Gettin' On

Gettin’ On examines topics of interest and importance to all members of the LGBT communities as we age. LGBT older adults have faced lifetimes of discrimination, stigmatization, marginalization, and criminalization. As a result, we face unique issues and challenges to aging successfully. Gettin’ On focuses on those issues and highlights resources and solutions that will help all members of the communities to age successfully at every age.

Visiting the doctor can seem like a hassle. It can be nerve-wracking, or it can just be downright unpleasant. It is not unheard of for many people to report confusion after an appointment. It is therefore important for people of any age to arm themselves with the skills and knowledge to become their own best advocate.

All members of the LGBTQ communities, and our allies, are long-term survivors of HIV/AIDS. The roles that each of us has played during the three-and-a-half decades of the crisis have shaped the course of our lives, the components of our personalities and the contexts of our relationships. The impact has affected each of us as individuals and collectively as a community.

Given the growing evidence that people can reduce their risk of cognitive decline, the Alzheimer’s Association and its experts are sharing tips that may reduce the risk of cognitive decline.

According to statistics from the U.S. Department of Veterans Affairs, there are more than 12-million veterans now over the age of 65, having served in global conflicts as far back as World War II. While they may not have been “out” during their years of service, we can be quite sure that many of these older vets identify as LGBT.

The word “stroke” can have many meanings: the fond caress of a loved one or pet; vigorous activity, as in golf, rowing or swimming; or a philosophy of life, as in “different strokes for different folks.” But there’s a definition many of us would rather not think about. This type of stroke, or “brain attack,” occurs when the normal flow of blood to the brain is interrupted, depriving brain cells of oxygen and other nutrients.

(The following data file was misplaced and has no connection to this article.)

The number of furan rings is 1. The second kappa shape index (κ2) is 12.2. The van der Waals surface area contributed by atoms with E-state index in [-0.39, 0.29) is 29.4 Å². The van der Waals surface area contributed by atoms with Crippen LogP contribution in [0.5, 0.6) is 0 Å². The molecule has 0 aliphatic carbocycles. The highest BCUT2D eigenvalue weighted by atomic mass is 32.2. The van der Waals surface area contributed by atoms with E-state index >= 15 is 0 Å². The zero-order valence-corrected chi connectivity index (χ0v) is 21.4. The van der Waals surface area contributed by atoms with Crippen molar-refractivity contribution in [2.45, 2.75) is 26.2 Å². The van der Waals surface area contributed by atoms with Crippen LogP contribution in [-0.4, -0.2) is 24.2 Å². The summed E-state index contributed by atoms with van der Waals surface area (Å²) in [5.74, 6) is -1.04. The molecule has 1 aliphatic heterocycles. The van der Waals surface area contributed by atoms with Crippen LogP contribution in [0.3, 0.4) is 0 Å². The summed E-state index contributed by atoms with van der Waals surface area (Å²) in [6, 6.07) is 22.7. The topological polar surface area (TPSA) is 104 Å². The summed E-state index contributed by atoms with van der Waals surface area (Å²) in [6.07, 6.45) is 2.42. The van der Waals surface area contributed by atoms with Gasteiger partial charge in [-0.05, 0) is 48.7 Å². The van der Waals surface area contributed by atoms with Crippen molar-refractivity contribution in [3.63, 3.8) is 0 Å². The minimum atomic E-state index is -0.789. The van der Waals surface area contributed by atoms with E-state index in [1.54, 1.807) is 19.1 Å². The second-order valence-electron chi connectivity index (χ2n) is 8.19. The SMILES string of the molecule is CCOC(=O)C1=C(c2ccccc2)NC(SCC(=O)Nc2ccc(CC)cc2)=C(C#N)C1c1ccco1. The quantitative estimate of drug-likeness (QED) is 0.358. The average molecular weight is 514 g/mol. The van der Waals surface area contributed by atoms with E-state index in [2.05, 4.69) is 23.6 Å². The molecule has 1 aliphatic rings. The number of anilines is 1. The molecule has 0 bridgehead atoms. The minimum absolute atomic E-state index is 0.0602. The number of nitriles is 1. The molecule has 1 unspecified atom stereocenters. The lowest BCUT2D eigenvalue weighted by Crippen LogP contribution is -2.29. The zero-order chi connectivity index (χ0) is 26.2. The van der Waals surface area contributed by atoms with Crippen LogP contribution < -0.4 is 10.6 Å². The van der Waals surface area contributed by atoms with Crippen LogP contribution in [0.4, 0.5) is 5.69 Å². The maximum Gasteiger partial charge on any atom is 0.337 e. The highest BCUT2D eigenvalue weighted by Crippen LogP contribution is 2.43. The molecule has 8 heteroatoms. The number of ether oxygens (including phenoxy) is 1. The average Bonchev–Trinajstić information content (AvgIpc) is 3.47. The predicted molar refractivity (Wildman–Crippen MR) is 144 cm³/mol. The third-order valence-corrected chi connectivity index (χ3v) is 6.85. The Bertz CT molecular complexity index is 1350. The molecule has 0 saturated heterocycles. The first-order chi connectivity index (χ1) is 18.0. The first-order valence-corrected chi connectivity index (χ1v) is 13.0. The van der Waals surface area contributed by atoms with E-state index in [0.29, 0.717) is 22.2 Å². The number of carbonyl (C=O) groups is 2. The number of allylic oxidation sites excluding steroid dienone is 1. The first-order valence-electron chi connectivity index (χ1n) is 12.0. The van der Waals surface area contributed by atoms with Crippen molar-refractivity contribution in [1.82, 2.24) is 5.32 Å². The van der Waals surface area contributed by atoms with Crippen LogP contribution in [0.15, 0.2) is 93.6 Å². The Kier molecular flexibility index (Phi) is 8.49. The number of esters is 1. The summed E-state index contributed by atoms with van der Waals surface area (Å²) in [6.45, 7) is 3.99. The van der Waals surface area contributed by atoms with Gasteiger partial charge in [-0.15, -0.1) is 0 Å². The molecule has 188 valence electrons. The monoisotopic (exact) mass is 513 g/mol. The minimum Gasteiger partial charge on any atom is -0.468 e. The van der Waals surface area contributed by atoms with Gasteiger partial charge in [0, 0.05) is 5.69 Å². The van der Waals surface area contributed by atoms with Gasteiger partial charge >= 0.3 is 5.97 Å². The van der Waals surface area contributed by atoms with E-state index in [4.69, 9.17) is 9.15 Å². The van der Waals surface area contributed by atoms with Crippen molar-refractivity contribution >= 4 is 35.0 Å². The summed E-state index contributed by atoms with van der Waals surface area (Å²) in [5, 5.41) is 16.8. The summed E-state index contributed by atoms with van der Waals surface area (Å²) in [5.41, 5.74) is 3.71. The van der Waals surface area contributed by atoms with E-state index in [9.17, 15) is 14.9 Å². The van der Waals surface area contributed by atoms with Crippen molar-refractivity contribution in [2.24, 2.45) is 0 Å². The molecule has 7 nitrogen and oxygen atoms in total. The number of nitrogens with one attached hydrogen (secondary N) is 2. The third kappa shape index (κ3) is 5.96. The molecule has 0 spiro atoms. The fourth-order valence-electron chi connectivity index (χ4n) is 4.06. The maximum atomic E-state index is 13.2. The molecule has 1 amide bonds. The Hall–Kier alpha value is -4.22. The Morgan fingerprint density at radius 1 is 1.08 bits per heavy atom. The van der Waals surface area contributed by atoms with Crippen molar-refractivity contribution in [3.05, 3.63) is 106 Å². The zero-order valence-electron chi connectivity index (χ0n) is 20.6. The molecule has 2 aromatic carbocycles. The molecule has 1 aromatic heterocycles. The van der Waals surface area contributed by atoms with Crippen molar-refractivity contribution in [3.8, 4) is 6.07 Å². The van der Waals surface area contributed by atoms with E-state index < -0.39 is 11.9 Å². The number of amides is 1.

It has been 50 years since President Lyndon B. Johnson signed into law the Older Americans Act. Enacted as part of Johnson’s “Great Society” reforms, this legislation formed the structure through which millions of older adults receive social supports and preventative health services. Five decades later, the Older Americans Act remains the preeminent legislation addressing the needs of older adults in the United States.

At the onset of the HIV/AIDS epidemic, people who were diagnosed were expected to live only one to two years after diagnosis. Today, life expectancy for people living with HIV/AIDS has increased tremendously, due in large part to new medications and treatments. According to the Centers for Disease Control and Prevention, people 55 and older accounted for almost one-fifth of the estimated 1.1-million people living with HIV infection in the United States in 2010. With the increase in life expectancy for people living with HIV/AIDS in the United States, there has been a focus on addressing issues related to aging with HIV.

Is it possible to outgrow your sexuality? For some, this may seem like a ridiculous notion but gay, bisexual and transgender men over 50 are regularly asked to consider this very question. Generally speaking, sexual wholeness originates in positive sources of intimacy, sensuality, sexual identity and seductive play. Maintaining a healthy body plays an important role as well. Since there is no one way to define sexuality, consider what sexual “wholeness” means to you as you read these tips. If you wonder how men can possibly keep their sexuality alive after age 50, here are five methods worth giving a try. You may unlock your sexiest years yet!

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